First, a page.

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Open AccessCommunication

Visualization of MMP-2 Activity Using Dual-Probe Nanoparticles to Detect Potential Metastatic Cancer Cells

by Aeju Lee 1,2,†, Sung Hoon Kim 3,†, Hyun Lee 4, Bohee Kim 3, Yoon Suk Kim 3 and Jaehong Key 4,*
1
International Research Organization for Advanced Science and Technology (IROAST), Kumamoto University, Kumamoto 860-8555, Japan
2
Magnesium Research Center, Kumamoto University, Kumamoto 860-8555, Japan
3
Department of Biomedical Laboratory Science, College of Health Sciences, Yonsei University, Wonju, Gangwon-do 26493, Korea
4
Department of Biomedical Engineering, Yonsei University, Wonju, Gangwon-do 26493, Korea
*
Author to whom correspondence should be addressed.
These authors contributed equally to this work.
Nanomaterials 2018, 8(2), 119; https://doi.org/10.3390/nano8020119
Received: 12 January 2018 / Revised: 13 February 2018 / Accepted: 17 February 2018 / Published: 21 February 2018
Matrix metalloproteinases (MMPs) are a family of zinc-dependent enzymes capable of degrading extracellular matrix components. Previous studies have shown that the upregulation of MMP-2 is closely related to metastatic cancers. While Western blotting, zymography, and Enzyme-Linked Immunosorbent Assays (ELISA) can be used to measure the amount of MMP-2 activity, it is not possible to visualize the dynamic MMP-2 activities of cancer cells using these techniques. In this study, MMP-2-activated poly(lactic-co-glycolic acid) with polyethylenimine (MMP-2-PLGA-PEI) nanoparticles were developed to visualize time-dependent MMP-2 activities. The MMP-2-PLGA-PEI nanoparticles contain MMP-2-activated probes that were detectable via fluorescence microscopy only in the presence of MMP-2 activity, while the Rhodamine-based probes in the nanoparticles were used to continuously visualize the location of the nanoparticles. This approach allowed us to visualize MMP-2 activities in cancer cells and their microenvironment. Our results showed that the MMP-2-PLGA-PEI nanoparticles were able to distinguish between MMP-2-positive (HaCat) and MMP-2-negative (MCF-7) cells. While the MMP-2-PLGA-PEI nanoparticles gave fluorescent signals recovered by active recombinant MMP-2, there was no signal recovery in the presence of an MMP-2 inhibitor. In conclusion, MMP-2-PLGA-PEI nanoparticles are an effective tool to visualize dynamic MMP-2 activities of potential metastatic cancer cells. View Full-Text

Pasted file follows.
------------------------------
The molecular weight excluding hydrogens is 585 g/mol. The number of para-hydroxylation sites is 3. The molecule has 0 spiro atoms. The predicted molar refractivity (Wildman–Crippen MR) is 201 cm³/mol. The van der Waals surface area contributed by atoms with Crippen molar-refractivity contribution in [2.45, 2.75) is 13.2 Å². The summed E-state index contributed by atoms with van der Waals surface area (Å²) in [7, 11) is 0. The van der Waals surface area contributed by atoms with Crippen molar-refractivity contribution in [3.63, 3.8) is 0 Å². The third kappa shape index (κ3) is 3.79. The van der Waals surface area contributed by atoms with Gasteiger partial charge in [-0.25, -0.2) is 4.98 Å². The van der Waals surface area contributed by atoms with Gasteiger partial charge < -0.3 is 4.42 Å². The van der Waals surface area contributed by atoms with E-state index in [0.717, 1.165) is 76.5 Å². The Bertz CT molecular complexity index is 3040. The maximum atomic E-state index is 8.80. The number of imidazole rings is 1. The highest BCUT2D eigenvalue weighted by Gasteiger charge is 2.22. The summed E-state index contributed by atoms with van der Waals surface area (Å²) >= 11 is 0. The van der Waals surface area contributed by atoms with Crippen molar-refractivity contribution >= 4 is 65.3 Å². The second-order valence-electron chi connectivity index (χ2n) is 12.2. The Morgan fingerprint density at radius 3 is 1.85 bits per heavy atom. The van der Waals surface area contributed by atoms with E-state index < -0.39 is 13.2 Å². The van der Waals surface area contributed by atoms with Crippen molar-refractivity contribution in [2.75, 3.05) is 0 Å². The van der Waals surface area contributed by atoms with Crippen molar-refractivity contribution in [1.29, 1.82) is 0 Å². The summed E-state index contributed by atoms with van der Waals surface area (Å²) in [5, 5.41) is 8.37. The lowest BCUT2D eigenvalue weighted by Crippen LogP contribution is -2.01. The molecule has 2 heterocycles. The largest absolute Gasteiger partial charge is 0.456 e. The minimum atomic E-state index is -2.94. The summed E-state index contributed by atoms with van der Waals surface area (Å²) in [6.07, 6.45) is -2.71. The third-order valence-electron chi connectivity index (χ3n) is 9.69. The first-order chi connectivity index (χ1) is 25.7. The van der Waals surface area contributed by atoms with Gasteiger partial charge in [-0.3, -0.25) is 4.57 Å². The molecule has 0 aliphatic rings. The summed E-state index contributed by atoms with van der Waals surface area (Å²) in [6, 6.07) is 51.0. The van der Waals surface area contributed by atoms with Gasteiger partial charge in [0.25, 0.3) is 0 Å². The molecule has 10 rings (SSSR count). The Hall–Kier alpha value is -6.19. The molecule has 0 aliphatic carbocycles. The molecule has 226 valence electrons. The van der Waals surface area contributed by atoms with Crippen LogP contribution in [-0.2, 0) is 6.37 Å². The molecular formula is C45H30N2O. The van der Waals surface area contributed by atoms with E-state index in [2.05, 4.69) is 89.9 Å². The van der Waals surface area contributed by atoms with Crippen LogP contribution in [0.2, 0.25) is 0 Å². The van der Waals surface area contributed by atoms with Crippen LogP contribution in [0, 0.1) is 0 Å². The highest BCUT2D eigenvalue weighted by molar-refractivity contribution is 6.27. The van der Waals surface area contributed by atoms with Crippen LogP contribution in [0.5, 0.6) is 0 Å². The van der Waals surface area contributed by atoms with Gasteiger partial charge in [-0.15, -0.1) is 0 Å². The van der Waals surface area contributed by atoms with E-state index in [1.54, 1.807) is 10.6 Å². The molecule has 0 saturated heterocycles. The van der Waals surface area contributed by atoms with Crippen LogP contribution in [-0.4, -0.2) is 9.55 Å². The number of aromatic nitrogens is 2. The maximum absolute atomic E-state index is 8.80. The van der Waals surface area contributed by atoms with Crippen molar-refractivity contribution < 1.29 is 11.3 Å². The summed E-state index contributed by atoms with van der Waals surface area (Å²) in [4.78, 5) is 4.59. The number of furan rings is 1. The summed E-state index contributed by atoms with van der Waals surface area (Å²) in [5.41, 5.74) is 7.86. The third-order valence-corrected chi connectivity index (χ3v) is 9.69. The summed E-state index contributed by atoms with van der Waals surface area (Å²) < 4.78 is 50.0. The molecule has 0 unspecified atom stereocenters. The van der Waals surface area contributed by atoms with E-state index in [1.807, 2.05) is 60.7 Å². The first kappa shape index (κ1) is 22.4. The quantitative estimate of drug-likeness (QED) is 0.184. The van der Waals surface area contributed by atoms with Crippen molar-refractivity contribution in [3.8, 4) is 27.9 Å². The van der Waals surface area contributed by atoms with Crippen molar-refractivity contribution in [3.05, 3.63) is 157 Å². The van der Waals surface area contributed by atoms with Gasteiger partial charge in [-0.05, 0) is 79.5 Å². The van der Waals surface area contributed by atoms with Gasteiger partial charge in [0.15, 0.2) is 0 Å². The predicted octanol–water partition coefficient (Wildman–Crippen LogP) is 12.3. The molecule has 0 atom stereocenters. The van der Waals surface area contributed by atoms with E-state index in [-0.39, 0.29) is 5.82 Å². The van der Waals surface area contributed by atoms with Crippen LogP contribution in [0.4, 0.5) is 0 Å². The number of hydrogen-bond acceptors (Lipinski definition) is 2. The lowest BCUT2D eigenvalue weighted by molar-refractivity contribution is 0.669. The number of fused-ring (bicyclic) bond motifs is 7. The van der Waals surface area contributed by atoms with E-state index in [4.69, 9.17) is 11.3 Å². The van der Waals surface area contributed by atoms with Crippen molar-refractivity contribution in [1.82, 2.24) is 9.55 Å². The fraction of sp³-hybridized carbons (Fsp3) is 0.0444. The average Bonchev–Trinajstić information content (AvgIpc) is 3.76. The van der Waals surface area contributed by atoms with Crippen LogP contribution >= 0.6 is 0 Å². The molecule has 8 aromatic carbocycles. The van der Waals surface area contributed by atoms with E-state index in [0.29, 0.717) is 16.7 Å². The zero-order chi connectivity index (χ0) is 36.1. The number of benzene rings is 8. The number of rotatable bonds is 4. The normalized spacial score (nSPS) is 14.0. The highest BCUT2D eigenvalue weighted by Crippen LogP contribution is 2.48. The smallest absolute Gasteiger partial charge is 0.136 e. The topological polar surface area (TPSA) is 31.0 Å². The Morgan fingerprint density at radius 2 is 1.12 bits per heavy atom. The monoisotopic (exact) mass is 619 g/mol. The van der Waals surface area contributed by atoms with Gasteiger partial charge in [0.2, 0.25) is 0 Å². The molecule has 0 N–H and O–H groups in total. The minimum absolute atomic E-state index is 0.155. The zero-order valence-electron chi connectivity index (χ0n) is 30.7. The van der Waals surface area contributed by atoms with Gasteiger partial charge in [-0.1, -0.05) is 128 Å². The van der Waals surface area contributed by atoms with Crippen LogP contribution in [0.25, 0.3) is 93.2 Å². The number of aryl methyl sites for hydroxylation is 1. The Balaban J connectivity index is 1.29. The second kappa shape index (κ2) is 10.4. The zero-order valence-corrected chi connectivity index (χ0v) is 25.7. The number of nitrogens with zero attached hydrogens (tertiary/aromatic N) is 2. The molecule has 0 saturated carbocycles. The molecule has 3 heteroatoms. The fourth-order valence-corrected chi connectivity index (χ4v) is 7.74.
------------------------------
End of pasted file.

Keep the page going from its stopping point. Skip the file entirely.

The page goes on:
Keywords: active matrix metalloproteinase-2; PLGA-PEI nanoparticles; imaging sensor; metastasis active matrix metalloproteinase-2; PLGA-PEI nanoparticles; imaging sensor; metastasis
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MDPI and ACS Style

Lee, A.; Kim, S.H.; Lee, H.; Kim, B.; Kim, Y.S.; Key, J. Visualization of MMP-2 Activity Using Dual-Probe Nanoparticles to Detect Potential Metastatic Cancer Cells. Nanomaterials 2018, 8, 119.

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